Translational Mini-Review Series on Vaccines: The Edward Jenner Museum and the history of vaccination

Authors

  • A. J. Morgan,

    Corresponding author
    1. Department of Cellular and Molecular Medicine, School of Medical and Veterinary Sciences, University of Bristol, UK and
      Professor A. J. Morgan, Department of Cellular and Molecular Medicine, School of Medical and Veterinary Sciences, University of Bristol, Bristol BS8 1TD, UK.
      E-mail: Andy.morgan@bristol.ac.uk
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  • S. Parker

    1. The Edward Jenner Museum, Berkeley, Gloucestershire, UK.
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  • Guest Editor: Danny Douek

Professor A. J. Morgan, Department of Cellular and Molecular Medicine, School of Medical and Veterinary Sciences, University of Bristol, Bristol BS8 1TD, UK.
E-mail: Andy.morgan@bristol.ac.uk

Summary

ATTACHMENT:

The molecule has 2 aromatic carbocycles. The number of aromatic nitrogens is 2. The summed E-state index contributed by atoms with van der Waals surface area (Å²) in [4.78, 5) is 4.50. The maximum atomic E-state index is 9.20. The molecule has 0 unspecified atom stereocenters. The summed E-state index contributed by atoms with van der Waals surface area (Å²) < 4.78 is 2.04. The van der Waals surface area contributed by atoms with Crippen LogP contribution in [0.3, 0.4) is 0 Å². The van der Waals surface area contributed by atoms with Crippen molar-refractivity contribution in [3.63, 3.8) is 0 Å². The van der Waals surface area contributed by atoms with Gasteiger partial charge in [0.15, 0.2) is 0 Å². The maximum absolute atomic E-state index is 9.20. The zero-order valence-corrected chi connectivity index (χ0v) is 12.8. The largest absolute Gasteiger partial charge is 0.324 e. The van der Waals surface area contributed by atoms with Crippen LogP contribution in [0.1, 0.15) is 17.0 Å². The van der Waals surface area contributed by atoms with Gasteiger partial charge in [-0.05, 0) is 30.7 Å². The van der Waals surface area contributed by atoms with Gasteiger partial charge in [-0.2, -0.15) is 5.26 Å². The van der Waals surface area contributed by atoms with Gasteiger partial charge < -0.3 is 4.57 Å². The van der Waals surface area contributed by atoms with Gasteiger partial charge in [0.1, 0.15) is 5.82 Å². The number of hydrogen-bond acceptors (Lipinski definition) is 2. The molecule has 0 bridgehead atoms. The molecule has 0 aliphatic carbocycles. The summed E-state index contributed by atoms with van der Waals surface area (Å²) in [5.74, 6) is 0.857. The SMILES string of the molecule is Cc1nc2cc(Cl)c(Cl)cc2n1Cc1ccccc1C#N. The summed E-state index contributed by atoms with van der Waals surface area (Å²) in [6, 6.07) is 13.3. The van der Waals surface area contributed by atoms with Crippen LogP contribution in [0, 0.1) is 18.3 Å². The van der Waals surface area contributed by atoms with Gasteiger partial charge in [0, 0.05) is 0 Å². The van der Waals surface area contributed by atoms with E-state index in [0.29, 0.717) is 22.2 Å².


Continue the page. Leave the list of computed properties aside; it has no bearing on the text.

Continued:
Edward Jenner's discovery of vaccination must rank as one of the most important medical advances of all time and is a prominent example of the power of rational enquiry being brought to bear during the Age of Enlightenment in 18th century Europe. In the modern era many millions of lives are saved each year by vaccines that work essentially on the same principles that were established by Edward Jenner more than 200 years ago. His country home in Berkeley, Gloucestershire, is where he carried out his work and where he spent most of his life. The building is now a museum in which the life and times of Jenner are commemorated including not only the discovery of smallpox vaccination but also his other important scientific contributions to natural history and medicine. The trustees of the Edward Jenner museum are committed to promoting the museum as a real and “virtual” educational centre that is both entertaining and informative.

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